Blood Libel: On The Trail of an Antisemitic Myth by Magda Teter

The Author

Magda Teter is Professor of History and Shvidler Chair in Judaic Studies at Fordham University. In addition to Blood Libel: On the Trail of an Antisemitic Myth, she is the author of Sinners on Trial: Jews and Sacrilege after the Reformation and Jews and Heretics in Catholic Poland. She served as a consultant for the Polin Museum of Jewish History in Warsaw and for the BBC documentary Unorthodox Vows. In 2012-2016, she served as the co-editor of the AJS Review and in 2015-2017 as the Vice-President for Publications of the Association for Jewish Studies. She is currently a fellow of the American Academy for Jewish Research.

Teter has received fellowships from the John Simon Guggenheim and Harry Frank Guggenheim Foundations and was Mellon Foundation Fellow at the Cullman Center for Scholars and Writers at the New York Public Library.

Photo ©Chuck Fishman

More by the Author

Sinners on Trial

In post-Reformation Poland—the largest state in Europe and home to the largest Jewish population in the world—the Catholic Church suffered profound anxiety about its power after the Protestant threat. Magda Teter reveals how criminal law became a key tool in the manipulation of the meaning of the sacred and in the effort to legitimize Church authority. The mishandling of sacred symbols was transformed from a sin that could be absolved into a crime that resulted in harsh sentences of mutilation, hanging, decapitation, and, principally, burning at the stake. Teter casts new light on the most infamous type of sacrilege, the accusation against Jews for desecrating the eucharistic wafer. Recounting dramatic stories of torture, trial, and punishment, this is the first book to consider the sacrilege accusations of the early modern period within the broader context of politics and common crime. Teter draws on previously unexamined trial records to bring out the real-life relationships among Catholics, Jews, and Protestants and challenges the commonly held view that following the Reformation, Poland was a “state without stakes”—uniquely a country without religious persecution.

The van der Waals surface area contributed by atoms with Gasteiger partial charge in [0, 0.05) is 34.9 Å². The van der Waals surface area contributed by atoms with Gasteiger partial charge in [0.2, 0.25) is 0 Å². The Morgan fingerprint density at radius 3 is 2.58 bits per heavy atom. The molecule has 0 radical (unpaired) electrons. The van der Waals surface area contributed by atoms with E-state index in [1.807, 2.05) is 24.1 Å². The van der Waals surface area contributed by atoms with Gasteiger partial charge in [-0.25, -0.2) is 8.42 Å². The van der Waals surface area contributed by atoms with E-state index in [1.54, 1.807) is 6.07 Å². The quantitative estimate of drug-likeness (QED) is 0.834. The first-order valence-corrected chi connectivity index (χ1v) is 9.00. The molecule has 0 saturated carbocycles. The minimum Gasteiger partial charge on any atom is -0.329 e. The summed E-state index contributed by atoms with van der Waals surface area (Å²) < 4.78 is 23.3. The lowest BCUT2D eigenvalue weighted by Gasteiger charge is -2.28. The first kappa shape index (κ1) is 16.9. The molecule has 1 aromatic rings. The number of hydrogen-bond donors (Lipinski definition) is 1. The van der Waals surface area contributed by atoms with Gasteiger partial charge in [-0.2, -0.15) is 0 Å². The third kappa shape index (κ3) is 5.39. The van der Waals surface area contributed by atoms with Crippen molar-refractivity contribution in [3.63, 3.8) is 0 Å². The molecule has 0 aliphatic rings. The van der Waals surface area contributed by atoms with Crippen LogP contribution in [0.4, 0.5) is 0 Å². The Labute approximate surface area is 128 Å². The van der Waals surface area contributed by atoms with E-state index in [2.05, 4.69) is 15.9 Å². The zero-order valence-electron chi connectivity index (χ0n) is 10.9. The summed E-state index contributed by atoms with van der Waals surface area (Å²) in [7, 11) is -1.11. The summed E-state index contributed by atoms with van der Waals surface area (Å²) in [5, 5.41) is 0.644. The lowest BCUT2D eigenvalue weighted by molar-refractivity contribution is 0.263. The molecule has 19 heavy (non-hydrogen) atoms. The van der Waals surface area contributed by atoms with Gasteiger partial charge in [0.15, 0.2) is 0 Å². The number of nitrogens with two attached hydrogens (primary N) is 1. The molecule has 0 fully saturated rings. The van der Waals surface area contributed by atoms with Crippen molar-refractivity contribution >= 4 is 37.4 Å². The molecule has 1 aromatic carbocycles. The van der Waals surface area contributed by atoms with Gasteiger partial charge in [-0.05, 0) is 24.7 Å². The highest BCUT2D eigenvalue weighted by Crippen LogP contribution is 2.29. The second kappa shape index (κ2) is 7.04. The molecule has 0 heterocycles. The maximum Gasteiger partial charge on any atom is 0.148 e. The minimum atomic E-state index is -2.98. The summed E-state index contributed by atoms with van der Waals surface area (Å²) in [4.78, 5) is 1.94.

Jews and Heretics in Catholic Poland

Jews and Heretics in Catholic Poland takes issue with historians’ common contention that the Catholic Church triumphed in Counter-reformation Poland. In fact, the Church’s own sources show that the story is far more complex. From the rise of the Reformation and the rapid dissemination of these new ideas through printing, the Catholic Church was overcome with a strong sense of insecurity. The ‘infidel Jews, enemies of Christianity’ became symbols of the Church’s weakness and, simultaneously, instruments of its defence against all of its other adversaries. This process helped form a Polish identity that led, in the case of Jews, to racial anti-Semitism and to the exclusion of Jews from the category of Poles. This book portrays Jews not only as victims of Church persecution but as active participants in Polish society who as allies of the nobles, placed in positions of power, had more influence than has been recognised.

Polin: Studies in Polish Jewry, Volume 22


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